Transfer at the port (2017) Dolf Henkes
This painting shows the throughput in the harbor, a panorama with activity. The performance is characteristic of Henkes, the painting former engineer, and Katendrecht. It recalls how Katendrecht was an active city port with an international reach. It was installed in 2017 by Atelier Leo Mineur, because the block of houses on which the previous work in 1990 was put on has been demolished. The list was also lost when the building was demolished. But an ornament frame has been added to the new building, resulting in a new version of the painting Transfer at the port could be painted. The original painting is an enlarged section of the smaller painting Port from 1964 made by artist Dolf Henkes. It was installed in 1990, one year after Henkes' death. The news ended up at the time The Free People with the somewhat dubious headline “Katendrecht happy with Henkes painting” - as if they weren't happy with it at first, but it wasn't like that. Residents were not happy with another work of art that was planned: a sculpture by Kees Buckens. Housing association Onze Woning offered five works of art to Katendrecht at the time, one of which was a large, somewhat cubist statue of Kees Buckens, a woman without a head. A beautiful statue, which was very welcome until a week before the opening. Then a newspaper report appeared in which a culture official explained the artwork as a homage to the oldest profession in the world. The Kapenezen reacted angrily. That was the image they wanted to get rid of, on which they also disapproved the image. Should it come, it would immediately be “squeezed in the Maas”. The sculptor - who had nothing to do with the statement - was angry, “By a photo caption!”. He called it "sucks" because he just made an image and "an image is not a whore." To compensate, it was quickly decided to make this painting, a homage to Henkes. Nobody mentioned that Henkes had painted whores. The statue of Buckens was placed one pier further, in Charlois, where it can still be seen from the SS Rotterdam and thus from the point of Katendrecht. In the summer of 2017, this work and eight other ornamental frames, containing restored and new works of art in the Rotterdam district of Katendrecht, were completed. They have been realized in the project Cape color, a collaboration between Verhalenhuis Belvédère and BKOR.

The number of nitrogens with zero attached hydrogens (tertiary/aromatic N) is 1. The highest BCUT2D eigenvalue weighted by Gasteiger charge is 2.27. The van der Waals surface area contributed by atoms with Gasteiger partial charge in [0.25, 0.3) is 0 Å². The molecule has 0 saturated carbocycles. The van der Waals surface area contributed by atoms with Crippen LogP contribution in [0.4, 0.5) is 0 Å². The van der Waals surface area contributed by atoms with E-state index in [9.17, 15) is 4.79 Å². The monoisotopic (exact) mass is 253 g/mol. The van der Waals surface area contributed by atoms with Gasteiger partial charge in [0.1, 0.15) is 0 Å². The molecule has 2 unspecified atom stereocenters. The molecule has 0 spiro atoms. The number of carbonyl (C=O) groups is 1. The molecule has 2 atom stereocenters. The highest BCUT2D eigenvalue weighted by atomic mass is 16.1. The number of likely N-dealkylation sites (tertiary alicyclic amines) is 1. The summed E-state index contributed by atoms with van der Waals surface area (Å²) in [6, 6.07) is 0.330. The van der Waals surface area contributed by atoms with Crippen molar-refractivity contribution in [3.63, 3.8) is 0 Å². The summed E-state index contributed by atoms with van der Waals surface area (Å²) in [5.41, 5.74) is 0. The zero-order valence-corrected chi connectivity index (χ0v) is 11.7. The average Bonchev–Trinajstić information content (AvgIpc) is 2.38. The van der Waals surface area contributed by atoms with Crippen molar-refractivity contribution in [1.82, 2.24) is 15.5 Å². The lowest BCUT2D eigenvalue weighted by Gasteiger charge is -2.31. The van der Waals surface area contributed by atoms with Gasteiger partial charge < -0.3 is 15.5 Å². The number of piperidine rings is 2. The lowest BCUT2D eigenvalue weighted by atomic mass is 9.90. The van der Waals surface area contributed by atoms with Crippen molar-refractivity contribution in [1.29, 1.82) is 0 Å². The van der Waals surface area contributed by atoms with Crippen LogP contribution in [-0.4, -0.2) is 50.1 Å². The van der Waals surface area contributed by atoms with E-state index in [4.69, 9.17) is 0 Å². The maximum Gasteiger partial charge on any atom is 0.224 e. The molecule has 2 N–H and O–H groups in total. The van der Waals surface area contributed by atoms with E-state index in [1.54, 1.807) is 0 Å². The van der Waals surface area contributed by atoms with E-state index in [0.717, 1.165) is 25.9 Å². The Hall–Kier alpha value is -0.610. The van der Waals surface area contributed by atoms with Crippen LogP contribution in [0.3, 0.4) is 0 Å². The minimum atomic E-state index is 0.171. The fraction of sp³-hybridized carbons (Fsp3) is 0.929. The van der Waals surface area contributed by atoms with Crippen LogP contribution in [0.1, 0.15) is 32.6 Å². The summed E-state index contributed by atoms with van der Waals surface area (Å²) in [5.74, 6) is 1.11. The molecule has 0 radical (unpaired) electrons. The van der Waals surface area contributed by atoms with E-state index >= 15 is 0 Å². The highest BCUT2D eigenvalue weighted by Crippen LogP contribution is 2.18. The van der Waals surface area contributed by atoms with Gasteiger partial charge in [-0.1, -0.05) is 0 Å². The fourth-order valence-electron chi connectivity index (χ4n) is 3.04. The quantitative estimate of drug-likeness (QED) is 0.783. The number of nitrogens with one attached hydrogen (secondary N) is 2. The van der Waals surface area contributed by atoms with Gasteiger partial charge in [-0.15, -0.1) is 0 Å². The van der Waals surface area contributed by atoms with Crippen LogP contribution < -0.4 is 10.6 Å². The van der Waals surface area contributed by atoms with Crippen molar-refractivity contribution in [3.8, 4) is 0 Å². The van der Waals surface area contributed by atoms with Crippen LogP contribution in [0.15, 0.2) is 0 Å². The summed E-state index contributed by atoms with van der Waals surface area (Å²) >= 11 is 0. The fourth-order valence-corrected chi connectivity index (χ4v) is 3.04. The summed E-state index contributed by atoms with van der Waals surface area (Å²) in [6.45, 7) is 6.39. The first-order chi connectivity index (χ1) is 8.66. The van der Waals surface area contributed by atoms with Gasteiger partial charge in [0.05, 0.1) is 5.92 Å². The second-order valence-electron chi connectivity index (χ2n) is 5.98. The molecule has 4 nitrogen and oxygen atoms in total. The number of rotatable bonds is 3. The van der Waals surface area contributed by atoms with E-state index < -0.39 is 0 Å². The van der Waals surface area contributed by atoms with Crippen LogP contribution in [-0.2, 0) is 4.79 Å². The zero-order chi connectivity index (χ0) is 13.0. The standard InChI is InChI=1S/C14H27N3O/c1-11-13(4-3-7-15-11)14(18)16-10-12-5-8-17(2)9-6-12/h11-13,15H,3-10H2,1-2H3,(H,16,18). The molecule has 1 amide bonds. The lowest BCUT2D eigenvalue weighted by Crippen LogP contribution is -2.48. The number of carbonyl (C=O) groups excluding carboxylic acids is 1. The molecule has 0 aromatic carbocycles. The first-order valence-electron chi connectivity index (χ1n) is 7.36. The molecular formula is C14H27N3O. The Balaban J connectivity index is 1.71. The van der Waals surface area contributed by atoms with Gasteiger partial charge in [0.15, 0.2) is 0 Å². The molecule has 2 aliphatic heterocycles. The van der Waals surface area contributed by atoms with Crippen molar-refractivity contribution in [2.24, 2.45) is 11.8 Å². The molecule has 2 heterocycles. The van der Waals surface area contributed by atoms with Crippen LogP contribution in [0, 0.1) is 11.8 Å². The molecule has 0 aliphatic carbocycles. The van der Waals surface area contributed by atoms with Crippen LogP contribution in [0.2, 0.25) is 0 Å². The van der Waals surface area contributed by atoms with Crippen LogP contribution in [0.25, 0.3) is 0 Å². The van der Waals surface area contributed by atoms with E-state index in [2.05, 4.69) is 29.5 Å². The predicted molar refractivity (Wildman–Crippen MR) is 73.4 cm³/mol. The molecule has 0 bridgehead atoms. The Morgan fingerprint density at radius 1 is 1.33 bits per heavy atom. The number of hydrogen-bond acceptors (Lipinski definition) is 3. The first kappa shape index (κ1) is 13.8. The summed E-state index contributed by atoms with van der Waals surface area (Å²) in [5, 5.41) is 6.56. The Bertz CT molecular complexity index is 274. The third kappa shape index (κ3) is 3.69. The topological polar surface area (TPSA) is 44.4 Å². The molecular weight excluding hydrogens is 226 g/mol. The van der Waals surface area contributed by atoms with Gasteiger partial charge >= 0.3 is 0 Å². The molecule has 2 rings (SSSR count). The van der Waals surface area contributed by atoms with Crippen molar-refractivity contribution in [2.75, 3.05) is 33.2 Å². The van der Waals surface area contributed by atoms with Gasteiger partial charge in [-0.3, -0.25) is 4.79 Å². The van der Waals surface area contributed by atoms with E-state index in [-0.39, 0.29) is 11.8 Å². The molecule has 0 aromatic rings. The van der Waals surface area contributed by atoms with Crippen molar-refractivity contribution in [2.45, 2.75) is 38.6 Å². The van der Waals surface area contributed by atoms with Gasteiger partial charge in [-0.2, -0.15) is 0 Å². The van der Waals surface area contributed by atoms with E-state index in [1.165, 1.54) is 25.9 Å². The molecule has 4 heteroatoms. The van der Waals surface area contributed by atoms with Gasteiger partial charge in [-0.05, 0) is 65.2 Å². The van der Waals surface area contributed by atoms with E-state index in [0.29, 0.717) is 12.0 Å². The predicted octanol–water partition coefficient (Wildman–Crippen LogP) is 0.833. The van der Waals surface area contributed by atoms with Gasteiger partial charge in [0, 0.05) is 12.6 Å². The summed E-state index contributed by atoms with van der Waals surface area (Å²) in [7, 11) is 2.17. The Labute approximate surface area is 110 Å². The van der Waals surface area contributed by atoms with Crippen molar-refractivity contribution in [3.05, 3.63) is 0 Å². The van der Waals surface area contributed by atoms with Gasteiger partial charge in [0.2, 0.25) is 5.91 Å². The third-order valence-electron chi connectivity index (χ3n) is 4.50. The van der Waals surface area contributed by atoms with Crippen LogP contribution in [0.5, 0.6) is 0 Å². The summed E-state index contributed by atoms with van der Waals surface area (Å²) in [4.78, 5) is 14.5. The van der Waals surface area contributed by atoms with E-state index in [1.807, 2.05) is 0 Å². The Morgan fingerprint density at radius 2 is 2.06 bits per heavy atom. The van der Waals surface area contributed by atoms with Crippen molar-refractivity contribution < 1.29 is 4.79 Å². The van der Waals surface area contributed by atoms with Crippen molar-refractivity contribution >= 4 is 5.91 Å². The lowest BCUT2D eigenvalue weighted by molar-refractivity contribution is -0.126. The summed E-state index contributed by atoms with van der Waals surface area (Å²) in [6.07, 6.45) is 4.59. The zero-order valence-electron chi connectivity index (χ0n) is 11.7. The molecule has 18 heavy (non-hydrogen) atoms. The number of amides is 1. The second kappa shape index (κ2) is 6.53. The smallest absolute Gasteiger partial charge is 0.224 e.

Dolf Henkes drew and painted since childhood (Rotterdam, 1903 - Rotterdam, 1989). He grew up in the harbor area of Katendrecht and sailed from 1926 to 1928. After that, art was increasingly attractive. He got his first exhibition in London in 1929, three years later he took the step to establish himself as an artist independently. From 1935 to 1937 he lived in Paris, the epicenter of art. But when the war started, he returned to Katendrecht - almost forever. In 1940 he moved into a house at 92a Veerlaan with his family. The war "awakened him to color", he says later, and he continued to paint color, with strange overflowing hues. His work has an expressive, 'loose' style in an unmistakable handwriting and sometimes remarkable techniques. In 1944 he drew the devastation of the war in Rotterdam. After the war he continued to travel and his fame grew. Not only as an artist, but also because of his quarrel with the underworld, he made the papers. Because in 1956, a brothel opened next to his house on Veerlaan, where he then lives with his brother and two sisters. After a stabbing incident, in which Dolf stabbed an attacker of his brother, he was given a suspended prison sentence of four months and was not allowed to visit Katendrecht for two years. After that, he would continue to live in Katendrecht until his death, to which he had pledged his heart. You can see that in his paintings: a lot of Rotterdam, the river, harbor, boats in the fog. But also portraits, human figures, clowns, still lifes, sometimes a religious theme. He practiced his own graphic and realistic style of hard lines and lyrical colors. Henkes was one of the most famous Cape painters, together with Wally Elenbaas and Daan van Golden. When he was 85 years old, he died in the house on Veerlaan with his beloved view over the Maas. Nowadays, the Dolf Henkel Prize is awarded every two years in his name to an unconventional artist.
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